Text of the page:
Recently, Oregon’s Trail Dusters Good Sam chapter sponsored the placement of a companion dog named Cinci with a 79-year-old Crescent City, California, woman who lives on her own and has difficulty walking.
Cinci is what’s known as a Miracle Mutt, a dog that has been rescued from a shelter and trained to give companionship, motivation and emotional support. Oregon-based Dogs for the Deaf rescued the dog and provided veterinary care, training and confidence skills. For Cinci’s new owner, Alice, the pet provides a reason to get up in the morning and makes life more worth living.
Like most Oregon Good Sam chapters, members of the Trail Dusters hold Dogs for the Deaf in a special place in their hearts because the organization rescues unwanted dogs and trains them in their home state.
Residing mostly in Oregon’s Willamette Valley, the Trail Dusters gather at RV campouts the second week of the month. When they’re not swapping stories around the campfire, they actively do good deeds, helping out in their community, lending a hand on Good Sam Cleanup Days and, of course, fundraising for Dogs for the Deaf.
Since 1980 Good Sam members across the continent have raised millions of dollars in support of Dogs for the Deaf. The nonprofit group not only provides Miracle Mutts but also trains rescued dogs as helpful companions for people with hearing loss, autism, trauma, depression, stroke, anxiety, PTSD and panic attacks.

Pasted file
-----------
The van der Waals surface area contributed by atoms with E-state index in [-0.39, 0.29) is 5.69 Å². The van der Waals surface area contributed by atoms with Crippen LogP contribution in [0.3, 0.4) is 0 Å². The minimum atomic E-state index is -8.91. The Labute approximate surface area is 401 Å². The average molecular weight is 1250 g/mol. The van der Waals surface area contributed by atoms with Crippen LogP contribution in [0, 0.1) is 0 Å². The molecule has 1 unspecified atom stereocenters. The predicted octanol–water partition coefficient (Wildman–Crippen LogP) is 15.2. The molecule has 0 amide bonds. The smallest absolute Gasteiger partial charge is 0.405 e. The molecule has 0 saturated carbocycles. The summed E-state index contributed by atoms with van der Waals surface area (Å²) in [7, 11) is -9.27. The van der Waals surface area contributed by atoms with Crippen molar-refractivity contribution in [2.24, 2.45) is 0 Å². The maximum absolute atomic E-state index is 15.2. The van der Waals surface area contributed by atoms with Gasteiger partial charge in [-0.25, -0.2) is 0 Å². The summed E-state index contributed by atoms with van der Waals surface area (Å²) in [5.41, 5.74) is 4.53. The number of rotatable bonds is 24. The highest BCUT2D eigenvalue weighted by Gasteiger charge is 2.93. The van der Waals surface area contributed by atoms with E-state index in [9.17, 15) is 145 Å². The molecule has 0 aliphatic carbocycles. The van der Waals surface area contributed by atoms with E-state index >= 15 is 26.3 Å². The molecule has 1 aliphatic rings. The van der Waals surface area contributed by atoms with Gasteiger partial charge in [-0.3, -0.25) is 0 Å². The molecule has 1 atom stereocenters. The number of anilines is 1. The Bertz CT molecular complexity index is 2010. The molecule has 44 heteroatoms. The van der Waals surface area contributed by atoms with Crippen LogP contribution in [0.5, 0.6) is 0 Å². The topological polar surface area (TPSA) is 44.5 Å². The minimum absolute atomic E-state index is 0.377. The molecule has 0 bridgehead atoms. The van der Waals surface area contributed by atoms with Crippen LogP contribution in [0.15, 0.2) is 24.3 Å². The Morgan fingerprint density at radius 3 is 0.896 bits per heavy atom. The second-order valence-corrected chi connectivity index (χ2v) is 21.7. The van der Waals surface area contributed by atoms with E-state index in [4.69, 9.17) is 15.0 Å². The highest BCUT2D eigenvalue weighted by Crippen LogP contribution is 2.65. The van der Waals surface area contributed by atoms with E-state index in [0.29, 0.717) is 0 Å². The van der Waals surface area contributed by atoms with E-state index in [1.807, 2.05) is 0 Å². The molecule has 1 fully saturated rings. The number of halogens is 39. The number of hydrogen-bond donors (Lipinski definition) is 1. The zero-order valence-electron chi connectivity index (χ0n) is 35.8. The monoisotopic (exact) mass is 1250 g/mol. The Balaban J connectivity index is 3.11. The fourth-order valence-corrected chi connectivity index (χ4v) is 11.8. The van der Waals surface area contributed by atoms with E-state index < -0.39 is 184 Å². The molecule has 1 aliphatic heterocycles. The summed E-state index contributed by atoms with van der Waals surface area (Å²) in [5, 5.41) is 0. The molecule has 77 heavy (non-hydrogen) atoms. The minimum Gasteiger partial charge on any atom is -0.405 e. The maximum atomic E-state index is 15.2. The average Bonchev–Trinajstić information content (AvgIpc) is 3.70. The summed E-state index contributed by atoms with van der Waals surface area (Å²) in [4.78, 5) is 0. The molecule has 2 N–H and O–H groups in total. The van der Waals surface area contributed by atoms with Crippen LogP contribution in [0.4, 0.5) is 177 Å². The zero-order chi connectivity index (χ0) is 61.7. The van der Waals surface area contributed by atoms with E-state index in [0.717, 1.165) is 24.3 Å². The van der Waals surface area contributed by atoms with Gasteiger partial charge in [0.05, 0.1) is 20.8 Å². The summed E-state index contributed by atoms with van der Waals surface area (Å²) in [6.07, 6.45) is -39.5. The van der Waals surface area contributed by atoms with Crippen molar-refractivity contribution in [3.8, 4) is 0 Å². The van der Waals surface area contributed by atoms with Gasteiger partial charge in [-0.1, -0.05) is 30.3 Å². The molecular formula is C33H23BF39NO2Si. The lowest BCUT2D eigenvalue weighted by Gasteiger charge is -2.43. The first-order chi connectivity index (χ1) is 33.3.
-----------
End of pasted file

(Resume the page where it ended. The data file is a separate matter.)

These dogs are placed throughout North America free of charge, thanks in large part to financial support from Good Sam members, chapters and state and provincial organizations. In fact, the Good Sam Club is Dogs for the Deaf’s largest single donor group.
Kudos to Good Sam’s 2010 top fundraising chapters for Dogs for the Deaf:
• Sam’s Radio Hams, Southern California
• Square Sam’ers, Northern California
• The Prairie State Sams, Illinois
• Sammamish Sams, Washington
• Polk About Sams, Oregon
• Trail Dusters, Oregon
• Clackamas Campers, Oregon
• Payette Rovers, Idaho
• 79’ers, Oregon
• Tsunami Sams, Northern California